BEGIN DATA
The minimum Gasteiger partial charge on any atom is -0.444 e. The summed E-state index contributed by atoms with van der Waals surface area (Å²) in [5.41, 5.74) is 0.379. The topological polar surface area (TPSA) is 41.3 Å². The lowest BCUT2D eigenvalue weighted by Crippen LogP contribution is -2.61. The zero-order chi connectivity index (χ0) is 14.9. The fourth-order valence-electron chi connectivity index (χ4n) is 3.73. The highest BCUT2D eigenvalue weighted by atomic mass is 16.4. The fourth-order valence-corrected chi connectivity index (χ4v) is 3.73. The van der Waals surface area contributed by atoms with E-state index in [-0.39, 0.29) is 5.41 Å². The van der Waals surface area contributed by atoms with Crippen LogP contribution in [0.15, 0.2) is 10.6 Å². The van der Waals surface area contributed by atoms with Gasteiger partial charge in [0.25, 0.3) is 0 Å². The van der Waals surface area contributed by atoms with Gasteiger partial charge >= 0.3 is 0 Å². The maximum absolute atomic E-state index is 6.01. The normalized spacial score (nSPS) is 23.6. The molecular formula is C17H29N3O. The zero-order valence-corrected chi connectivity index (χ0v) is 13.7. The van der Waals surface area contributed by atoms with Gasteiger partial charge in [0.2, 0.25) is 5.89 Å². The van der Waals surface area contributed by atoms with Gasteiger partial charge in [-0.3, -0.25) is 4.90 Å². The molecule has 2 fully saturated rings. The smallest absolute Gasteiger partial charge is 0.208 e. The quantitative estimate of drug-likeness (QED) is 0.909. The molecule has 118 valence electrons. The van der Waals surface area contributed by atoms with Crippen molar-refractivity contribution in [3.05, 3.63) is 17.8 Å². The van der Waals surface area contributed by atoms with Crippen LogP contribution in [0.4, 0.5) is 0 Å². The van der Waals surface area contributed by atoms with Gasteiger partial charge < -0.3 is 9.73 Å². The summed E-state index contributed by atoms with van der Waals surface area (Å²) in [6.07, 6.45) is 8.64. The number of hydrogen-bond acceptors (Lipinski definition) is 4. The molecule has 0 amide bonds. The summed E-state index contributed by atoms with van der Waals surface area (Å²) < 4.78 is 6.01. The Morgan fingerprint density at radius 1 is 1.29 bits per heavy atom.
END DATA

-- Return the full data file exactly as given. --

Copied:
The minimum Gasteiger partial charge on any atom is -0.444 e. The summed E-state index contributed by atoms with van der Waals surface area (Å²) in [5.41, 5.74) is 0.379. The topological polar surface area (TPSA) is 41.3 Å². The lowest BCUT2D eigenvalue weighted by Crippen LogP contribution is -2.61. The zero-order chi connectivity index (χ0) is 14.9. The fourth-order valence-electron chi connectivity index (χ4n) is 3.73. The highest BCUT2D eigenvalue weighted by atomic mass is 16.4. The fourth-order valence-corrected chi connectivity index (χ4v) is 3.73. The van der Waals surface area contributed by atoms with E-state index in [-0.39, 0.29) is 5.41 Å². The van der Waals surface area contributed by atoms with Crippen LogP contribution in [0.15, 0.2) is 10.6 Å². The van der Waals surface area contributed by atoms with Gasteiger partial charge in [0.25, 0.3) is 0 Å². The van der Waals surface area contributed by atoms with Gasteiger partial charge >= 0.3 is 0 Å². The maximum absolute atomic E-state index is 6.01. The normalized spacial score (nSPS) is 23.6. The molecular formula is C17H29N3O. The zero-order valence-corrected chi connectivity index (χ0v) is 13.7. The van der Waals surface area contributed by atoms with Gasteiger partial charge in [0.2, 0.25) is 5.89 Å². The van der Waals surface area contributed by atoms with Gasteiger partial charge in [-0.3, -0.25) is 4.90 Å². The molecule has 2 fully saturated rings. The smallest absolute Gasteiger partial charge is 0.208 e. The quantitative estimate of drug-likeness (QED) is 0.909. The molecule has 118 valence electrons. The van der Waals surface area contributed by atoms with Crippen molar-refractivity contribution in [3.05, 3.63) is 17.8 Å². The van der Waals surface area contributed by atoms with Crippen LogP contribution in [0.4, 0.5) is 0 Å². The van der Waals surface area contributed by atoms with Gasteiger partial charge < -0.3 is 9.73 Å². The summed E-state index contributed by atoms with van der Waals surface area (Å²) in [6.07, 6.45) is 8.64. The number of hydrogen-bond acceptors (Lipinski definition) is 4. The molecule has 0 amide bonds. The summed E-state index contributed by atoms with van der Waals surface area (Å²) < 4.78 is 6.01. The Morgan fingerprint density at radius 1 is 1.29 bits per heavy atom.